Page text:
The core of most security products nowadays rely on being able to identify and predict how an attacker will behave. This includes most antivirus systems, Intrusion Detection Systems (IDS), Web Application Firewalls (WAF) and log management tools. The companies behind these technologies invest heavily in research and spend countless resources, both in money and people, analyzing the latest malware trends, attack vectors and vulnerabilities.
It works well, but what if we could improve upon that? Think about it, we can never really predict, nor control how an attacker will behave anyway. And we can never really know all the tools and techniques that he has available. What if our security tools have a false negative and a zero-day slips by? How do you detect the compromise and act upon it?
Continue reading “Indicators of Compromised Behavior with OSSEC”
I was asked recently what is the best way to correlate multiple snort events with OSSEC. The idea would be to generate an ossec alert (by e-mail and possible an active response) if a specific number of snort rules are fired from the same source IP address (in any order)..
The easiest way to solve this is by creating a local ossec rule (inside local_rules.xml) to match if any of the desired snort signatures are fired:
<rule id=”100015″ level=”6″>
<description>Watched snort ids</description>
Note that 1:xx, 1:yy are the snort ids that you are interested to watch. We use the <if_sid> to make sure that this rule is only tested if it is an IDS event (see rule 20101).
Now, we create another ossec rule with a higher severity that will only be fired if the above rule (100015) is generated at least 4 times from the same source ip within 3 minutes (180 seconds):
<rule id=”100016″ frequency=”4″ level=”10″ timeframe=”180″>
<description>Multiple snort alerts with the watched ids</description>
This idea can be extended to any other log format that you want to monitor. The following entry in the ossec wiki has some information too: Ignoring rules.
Every log analyst is tired of having to decipher weird/useless log entries. However, we are not alone… Even “normal” people have to deal with strange logs too. To prove that, the dailywtf web site is constantly adding entries to their funny pop-up potpourri “section” with some of the strangest messages that users have to deal on a daily basis:
Pop-up Potpourri: The -693926 Days of Christmas
Pop-up Potpourri: Mayday Edition
Pop-up Potpourri: You Can Quote Me On That
Pop-up Potpourri: It’s Getting a Little NaN Outside
I have also posted some funny log entries in the past and the log analysis site has some too. Check them out and enjoy…
At ossec we have a long list of log formats to add support for the next version, and of them is the cisco IOS logs. Since it is such a common device, I decided to start working on that…
One of my surprises when looking at the IOS logs was a new (well, not really new, but I didn’t know about) feature introduced on the version 12.3 that allows full granularity for logging authentication events. So, if you are interested to forward all failed and success login attempts from your IOS to a remote syslog server, you can just enable login logging:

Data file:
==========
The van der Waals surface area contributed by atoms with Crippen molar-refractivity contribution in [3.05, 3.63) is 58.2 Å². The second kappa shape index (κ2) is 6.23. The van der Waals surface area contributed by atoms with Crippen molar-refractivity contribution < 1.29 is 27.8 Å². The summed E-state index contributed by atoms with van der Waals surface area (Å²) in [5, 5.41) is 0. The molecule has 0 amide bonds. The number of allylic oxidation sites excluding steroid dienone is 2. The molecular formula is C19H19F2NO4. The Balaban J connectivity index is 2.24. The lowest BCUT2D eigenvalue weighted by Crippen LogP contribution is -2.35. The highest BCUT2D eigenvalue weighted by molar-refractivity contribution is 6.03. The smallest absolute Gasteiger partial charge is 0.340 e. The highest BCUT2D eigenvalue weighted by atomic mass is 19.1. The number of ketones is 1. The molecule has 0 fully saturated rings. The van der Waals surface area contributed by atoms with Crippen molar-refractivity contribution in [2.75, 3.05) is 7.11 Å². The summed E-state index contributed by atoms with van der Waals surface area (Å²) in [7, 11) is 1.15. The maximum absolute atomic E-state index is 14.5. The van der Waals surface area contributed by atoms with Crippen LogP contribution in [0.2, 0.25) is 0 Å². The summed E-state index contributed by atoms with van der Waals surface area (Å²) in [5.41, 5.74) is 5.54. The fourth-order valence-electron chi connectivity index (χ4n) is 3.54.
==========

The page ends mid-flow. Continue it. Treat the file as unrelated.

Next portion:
login on-failure log
login on-success log
If you enable that, you will get logs similar to those:
%SEC_LOGIN-5-LOGIN_SUCCESS:Login Success [user:dbc] [Source:220.127.116.11] [localport:22] at 13:51:11 UTC Web Nov 11 2006
%SEC_LOGIN-4-LOGIN_FAILED:Login failed [user:dbc] [Source:18.104.22.168] [localport:22] [Reason:Invalid login] at 13:51:19 UTC Web Nov 11 2006
From now on, whenever you enable syslog on a cisco ios, don’t forget these commands.
If you have ever been involved with log analysis, you probably had the experience to look at a log entry and find it so useless and so weird that your only reaction was to laugh. Today I had this experience multiple times while looking at some Extreme logs (private information removed)…
Aug 11 09:11:19 xx MSM-B HAS TAKEN OVER AS THE MASTER
Aug 11 09:11:19 xx Free Entry Not Available
Aug 11 09:11:19 xx null pif ? exit! 0
Aug 11 09:11:19 xx eaps_runtime.c: Bug!
Check out the explanation for the last one: “This message indicates a software error and should never appear.”.. Priceless. The log analysis web site has some funny entries too.
Anton Chuvakin commented in his blog about a mistake that most analysts make when monitoring their logs: they only care about errors or failures and forget about the sucessful entries. The comment was regarding to web logs, but it applies to all formats.
He also asked about how to separate the interesting (security relevant) sucessful entries to the normal ones (valid access). This was my reply:
I also think that sucessful attempts should be checked and taken in consideration…
For 200 (sucess) return codes, it is very hard to separate the “bad” from the “good”, specially on dynamic web sites. To try to solve this problem, on ossec, we built a list of strings that are most of the time bad on URLs. For example, for sql injections, we use the following combination:
For cross site scripting, we use:
We also have more *patterns for specific attacks, common worms , etc.
Btw, I also think that this analysis must be done on web proxy logs too.
On ossec we use that on our squid rules and we can easily detect
infected internal systems by their http requests…
I just released the document Log analysis for Intrusion Detection at the ossec web site. It shows how some threats can be detected by correlating specific patterns on web logs, proxy logs and authentication logs..”
Log analysis is one of the most overlooked aspects of intrusion detection. Nowadays we see every desktop with an anti-virus, companies with multiple firewalls and even simple end-users buying the latest security related tools. However, who is watching or monitoring all the information these tools generate? Or even worse, who is watching your web server, mail server or authentication logs?”